# What do the ∀ and ∃ symbols mean in the Axiom of Choice?

On the Wikipedia page for the Axiom of Choice the following statement is given:

$$(\forall x^\sigma)(\exists y^\tau)R(x,y)\rightarrow(\exists f^{\sigma \rightarrow \tau})(\forall x^\sigma)R(x, f(x))$$

Most of it seems fairly straightforward, except for the meanings of the symbols that look like 180 degree rotated 'E' and 'A'

• Interesting question. I don't really understand how this can be considered "fairy straightforward" if the 4 quantifiers aren't known or understood. Jan 11, 2020 at 13:20
• See here & here.
– J.G.
Jan 11, 2020 at 15:09
• It's worth adding that their LaTeX codes are "\forall" and "\exists" respectively. Jan 12, 2020 at 17:54

The symbols are quantifiers. They bind a new variable name to the symbolic logic statements. ∃ reads as there exists. ∀ reads for all so the first part of the statement would be read as:

forall x (of type 𝜎), there exists a y (of type 𝜏) such that ...

• As someone who thought OP's quote looks like caveman writing, could you expand this answer to explain all the hieroglyphs? Jan 11, 2020 at 1:47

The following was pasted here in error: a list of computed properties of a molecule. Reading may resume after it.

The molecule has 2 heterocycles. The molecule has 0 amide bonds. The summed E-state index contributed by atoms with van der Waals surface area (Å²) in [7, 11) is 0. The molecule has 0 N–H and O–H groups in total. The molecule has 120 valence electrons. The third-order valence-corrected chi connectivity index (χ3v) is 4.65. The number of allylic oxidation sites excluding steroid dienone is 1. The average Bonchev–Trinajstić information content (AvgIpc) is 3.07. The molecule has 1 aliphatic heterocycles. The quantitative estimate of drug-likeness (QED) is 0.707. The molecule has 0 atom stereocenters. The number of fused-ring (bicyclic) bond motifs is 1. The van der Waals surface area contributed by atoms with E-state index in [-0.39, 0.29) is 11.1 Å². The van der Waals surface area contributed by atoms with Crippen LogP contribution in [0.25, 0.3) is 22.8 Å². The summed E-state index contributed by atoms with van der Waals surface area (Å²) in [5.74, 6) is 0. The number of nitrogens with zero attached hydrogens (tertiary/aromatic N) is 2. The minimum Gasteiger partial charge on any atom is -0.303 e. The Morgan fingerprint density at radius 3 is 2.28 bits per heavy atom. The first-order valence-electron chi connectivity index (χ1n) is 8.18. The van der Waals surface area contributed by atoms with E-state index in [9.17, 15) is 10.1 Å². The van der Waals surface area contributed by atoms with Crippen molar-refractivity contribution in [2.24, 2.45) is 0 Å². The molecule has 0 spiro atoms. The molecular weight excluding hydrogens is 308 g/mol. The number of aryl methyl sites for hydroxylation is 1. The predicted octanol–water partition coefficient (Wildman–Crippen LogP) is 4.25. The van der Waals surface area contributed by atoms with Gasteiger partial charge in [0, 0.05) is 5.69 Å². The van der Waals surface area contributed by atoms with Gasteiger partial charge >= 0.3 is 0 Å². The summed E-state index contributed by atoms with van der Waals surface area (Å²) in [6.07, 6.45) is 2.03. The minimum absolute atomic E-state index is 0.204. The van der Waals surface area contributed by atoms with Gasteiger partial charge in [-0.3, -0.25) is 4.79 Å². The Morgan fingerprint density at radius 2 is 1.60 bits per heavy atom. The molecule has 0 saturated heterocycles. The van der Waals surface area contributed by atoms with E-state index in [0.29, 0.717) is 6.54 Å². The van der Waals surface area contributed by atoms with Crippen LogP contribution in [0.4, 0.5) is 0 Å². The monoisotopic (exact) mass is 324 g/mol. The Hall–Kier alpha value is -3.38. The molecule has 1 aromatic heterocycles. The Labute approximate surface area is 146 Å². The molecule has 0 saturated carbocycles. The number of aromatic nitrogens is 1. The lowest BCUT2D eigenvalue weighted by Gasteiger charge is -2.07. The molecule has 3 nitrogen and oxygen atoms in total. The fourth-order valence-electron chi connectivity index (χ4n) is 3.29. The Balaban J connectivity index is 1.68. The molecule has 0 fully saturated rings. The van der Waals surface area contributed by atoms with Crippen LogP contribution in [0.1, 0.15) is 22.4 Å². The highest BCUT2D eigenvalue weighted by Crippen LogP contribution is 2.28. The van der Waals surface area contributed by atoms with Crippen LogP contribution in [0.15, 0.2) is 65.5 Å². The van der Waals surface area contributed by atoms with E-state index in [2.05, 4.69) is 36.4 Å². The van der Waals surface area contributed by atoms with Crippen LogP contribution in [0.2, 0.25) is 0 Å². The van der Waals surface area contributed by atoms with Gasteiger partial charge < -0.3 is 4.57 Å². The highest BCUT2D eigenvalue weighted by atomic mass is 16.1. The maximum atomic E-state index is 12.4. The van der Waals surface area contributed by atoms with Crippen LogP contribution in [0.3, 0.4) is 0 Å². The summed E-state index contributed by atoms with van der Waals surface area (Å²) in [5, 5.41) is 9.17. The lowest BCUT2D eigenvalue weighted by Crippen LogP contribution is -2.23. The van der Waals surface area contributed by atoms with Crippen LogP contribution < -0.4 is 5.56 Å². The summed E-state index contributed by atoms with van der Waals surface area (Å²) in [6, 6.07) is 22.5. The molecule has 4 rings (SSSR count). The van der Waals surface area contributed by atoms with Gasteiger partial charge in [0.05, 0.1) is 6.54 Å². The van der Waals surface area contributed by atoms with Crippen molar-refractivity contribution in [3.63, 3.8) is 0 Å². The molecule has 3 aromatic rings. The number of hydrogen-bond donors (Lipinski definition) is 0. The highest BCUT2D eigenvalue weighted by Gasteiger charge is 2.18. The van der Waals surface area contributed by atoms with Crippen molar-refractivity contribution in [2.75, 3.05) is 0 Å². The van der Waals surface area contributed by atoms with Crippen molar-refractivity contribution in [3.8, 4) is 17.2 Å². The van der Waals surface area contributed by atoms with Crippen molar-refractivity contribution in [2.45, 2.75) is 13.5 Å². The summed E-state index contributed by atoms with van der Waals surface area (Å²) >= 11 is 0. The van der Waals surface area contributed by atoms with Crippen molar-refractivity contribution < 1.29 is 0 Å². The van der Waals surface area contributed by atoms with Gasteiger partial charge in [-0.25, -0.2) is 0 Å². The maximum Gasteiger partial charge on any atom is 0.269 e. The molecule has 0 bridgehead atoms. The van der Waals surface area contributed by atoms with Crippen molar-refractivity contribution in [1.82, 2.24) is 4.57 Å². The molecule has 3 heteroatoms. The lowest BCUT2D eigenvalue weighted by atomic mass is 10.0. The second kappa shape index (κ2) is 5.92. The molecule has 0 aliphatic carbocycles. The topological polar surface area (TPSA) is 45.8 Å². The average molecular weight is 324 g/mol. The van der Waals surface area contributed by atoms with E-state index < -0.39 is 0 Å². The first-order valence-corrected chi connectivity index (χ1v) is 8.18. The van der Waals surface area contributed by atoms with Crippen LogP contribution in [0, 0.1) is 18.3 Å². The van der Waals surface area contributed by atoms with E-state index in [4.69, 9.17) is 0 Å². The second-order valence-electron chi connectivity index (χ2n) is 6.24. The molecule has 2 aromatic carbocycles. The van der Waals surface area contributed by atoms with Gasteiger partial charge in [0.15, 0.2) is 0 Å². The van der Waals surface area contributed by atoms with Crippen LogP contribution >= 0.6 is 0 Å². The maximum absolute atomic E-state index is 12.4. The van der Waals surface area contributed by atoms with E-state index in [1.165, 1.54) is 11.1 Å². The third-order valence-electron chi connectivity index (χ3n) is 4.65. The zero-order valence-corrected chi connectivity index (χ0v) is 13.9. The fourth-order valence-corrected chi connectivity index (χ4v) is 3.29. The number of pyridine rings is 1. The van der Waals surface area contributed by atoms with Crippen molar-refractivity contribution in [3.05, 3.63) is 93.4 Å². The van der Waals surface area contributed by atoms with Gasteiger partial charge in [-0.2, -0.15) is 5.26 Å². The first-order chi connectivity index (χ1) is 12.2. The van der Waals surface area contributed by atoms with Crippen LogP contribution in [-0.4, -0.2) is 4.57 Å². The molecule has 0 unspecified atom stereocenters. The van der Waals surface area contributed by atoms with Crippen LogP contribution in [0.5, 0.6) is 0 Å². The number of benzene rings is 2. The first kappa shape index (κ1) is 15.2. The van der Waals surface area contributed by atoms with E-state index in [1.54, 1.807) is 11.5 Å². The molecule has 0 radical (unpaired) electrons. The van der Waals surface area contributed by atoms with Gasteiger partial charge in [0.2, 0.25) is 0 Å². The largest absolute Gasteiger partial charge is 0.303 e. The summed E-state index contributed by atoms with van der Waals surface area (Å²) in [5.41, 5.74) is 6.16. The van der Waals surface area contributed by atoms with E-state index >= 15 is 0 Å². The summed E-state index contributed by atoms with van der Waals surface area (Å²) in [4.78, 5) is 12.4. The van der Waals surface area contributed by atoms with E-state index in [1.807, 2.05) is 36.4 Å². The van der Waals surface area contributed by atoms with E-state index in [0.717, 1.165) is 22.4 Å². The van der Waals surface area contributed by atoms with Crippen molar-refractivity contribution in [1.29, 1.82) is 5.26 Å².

• @user1717828 I'm pretty sure the OP couldn't understand anything too given that they did not know the most basic elements of the formula (which they call "equation" even though there is no equal sign anywhere...). Jan 11, 2020 at 8:38
• @user1717828 I'll move to Roman letters: "Let $R$ be a relation of things in $X$ to things in $Y$. If it is the case that for all $x$ in $X$ there is a $y$ in $Y$ which is related to $x$, then there is a function $X \to Y$ which takes any $x$ to a thing which is related to $x$." A relation of things in $X$ to things in $Y$ is viewed as a predicate on $X \times Y$, which answers "True" to the input $(x, y)$ if and only if $x$ is related to $y$; hence the use of the function notation $R(x, f(x))$ which means "$x$ is related to $f(x)$". Jan 11, 2020 at 8:41
• @Bakuriu indeed. I also had the same mistake. fixed it now. Jan 11, 2020 at 9:10
• @Bakuriu I figured out how to interpret most of it, I just don't have the background knowledge to know that 'equation' isn't the right term. Jan 12, 2020 at 16:49

$$\forall$$ reads as "for all", and $$\exists$$ reads as "there exists". So, in english we have

$$\text{"if }\underbrace{\text{for all x}}_{\forall x^\sigma}\text{ }\underbrace{\text{exists a y}}_{\exists y^\tau}\text{ with R(x,y), }\underbrace{\text{then}}_\to\text{ }\underbrace{\text{there is a function f}}_{\exists f^{\sigma\to\tau}}\text{ so that }\underbrace{\text{for all x}}_{\forall x^\sigma}\text{ holds R(x,f(x))".}$$

I skipped over the $$\sigma$$ and $$\tau$$ superscripts, as they indicate types and are not of primary importance here.